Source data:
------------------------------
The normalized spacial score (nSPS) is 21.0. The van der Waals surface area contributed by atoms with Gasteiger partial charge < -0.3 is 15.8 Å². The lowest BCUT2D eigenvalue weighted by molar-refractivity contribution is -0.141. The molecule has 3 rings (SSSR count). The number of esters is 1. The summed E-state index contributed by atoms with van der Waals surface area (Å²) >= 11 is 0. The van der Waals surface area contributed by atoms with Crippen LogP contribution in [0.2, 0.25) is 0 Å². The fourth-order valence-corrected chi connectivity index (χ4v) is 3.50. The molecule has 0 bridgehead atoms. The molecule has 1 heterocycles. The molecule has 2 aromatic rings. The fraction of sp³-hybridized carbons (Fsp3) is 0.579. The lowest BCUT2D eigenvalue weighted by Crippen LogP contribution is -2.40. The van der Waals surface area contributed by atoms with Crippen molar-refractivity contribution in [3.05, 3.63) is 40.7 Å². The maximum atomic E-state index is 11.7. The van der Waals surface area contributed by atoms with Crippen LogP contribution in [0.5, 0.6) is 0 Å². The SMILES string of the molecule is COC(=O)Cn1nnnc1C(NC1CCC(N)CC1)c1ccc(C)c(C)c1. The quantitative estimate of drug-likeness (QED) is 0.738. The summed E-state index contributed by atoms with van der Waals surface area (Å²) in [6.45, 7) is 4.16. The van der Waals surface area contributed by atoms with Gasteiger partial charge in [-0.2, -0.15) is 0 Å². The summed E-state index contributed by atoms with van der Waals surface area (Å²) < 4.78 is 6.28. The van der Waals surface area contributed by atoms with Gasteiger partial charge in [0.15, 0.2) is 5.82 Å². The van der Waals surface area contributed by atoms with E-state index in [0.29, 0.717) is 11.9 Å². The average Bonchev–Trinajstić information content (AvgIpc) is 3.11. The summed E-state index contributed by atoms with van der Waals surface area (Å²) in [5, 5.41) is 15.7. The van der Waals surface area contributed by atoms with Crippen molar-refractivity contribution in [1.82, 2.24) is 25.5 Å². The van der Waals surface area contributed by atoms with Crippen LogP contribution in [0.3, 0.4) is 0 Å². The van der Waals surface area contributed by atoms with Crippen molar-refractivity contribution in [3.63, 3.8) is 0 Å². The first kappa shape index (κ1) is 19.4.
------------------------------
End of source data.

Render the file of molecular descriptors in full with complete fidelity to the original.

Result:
The normalized spacial score (nSPS) is 21.0. The van der Waals surface area contributed by atoms with Gasteiger partial charge < -0.3 is 15.8 Å². The lowest BCUT2D eigenvalue weighted by molar-refractivity contribution is -0.141. The molecule has 3 rings (SSSR count). The number of esters is 1. The summed E-state index contributed by atoms with van der Waals surface area (Å²) >= 11 is 0. The van der Waals surface area contributed by atoms with Crippen LogP contribution in [0.2, 0.25) is 0 Å². The fourth-order valence-corrected chi connectivity index (χ4v) is 3.50. The molecule has 0 bridgehead atoms. The molecule has 1 heterocycles. The molecule has 2 aromatic rings. The fraction of sp³-hybridized carbons (Fsp3) is 0.579. The lowest BCUT2D eigenvalue weighted by Crippen LogP contribution is -2.40. The van der Waals surface area contributed by atoms with Crippen molar-refractivity contribution in [3.05, 3.63) is 40.7 Å². The maximum atomic E-state index is 11.7. The van der Waals surface area contributed by atoms with Crippen LogP contribution in [0.5, 0.6) is 0 Å². The SMILES string of the molecule is COC(=O)Cn1nnnc1C(NC1CCC(N)CC1)c1ccc(C)c(C)c1. The quantitative estimate of drug-likeness (QED) is 0.738. The summed E-state index contributed by atoms with van der Waals surface area (Å²) in [6.45, 7) is 4.16. The van der Waals surface area contributed by atoms with Gasteiger partial charge in [-0.2, -0.15) is 0 Å². The summed E-state index contributed by atoms with van der Waals surface area (Å²) < 4.78 is 6.28. The van der Waals surface area contributed by atoms with Gasteiger partial charge in [0.15, 0.2) is 5.82 Å². The van der Waals surface area contributed by atoms with E-state index in [0.29, 0.717) is 11.9 Å². The average Bonchev–Trinajstić information content (AvgIpc) is 3.11. The summed E-state index contributed by atoms with van der Waals surface area (Å²) in [5, 5.41) is 15.7. The van der Waals surface area contributed by atoms with Crippen molar-refractivity contribution in [1.82, 2.24) is 25.5 Å². The van der Waals surface area contributed by atoms with Crippen LogP contribution in [0.3, 0.4) is 0 Å². The van der Waals surface area contributed by atoms with Crippen molar-refractivity contribution in [3.63, 3.8) is 0 Å². The first kappa shape index (κ1) is 19.4.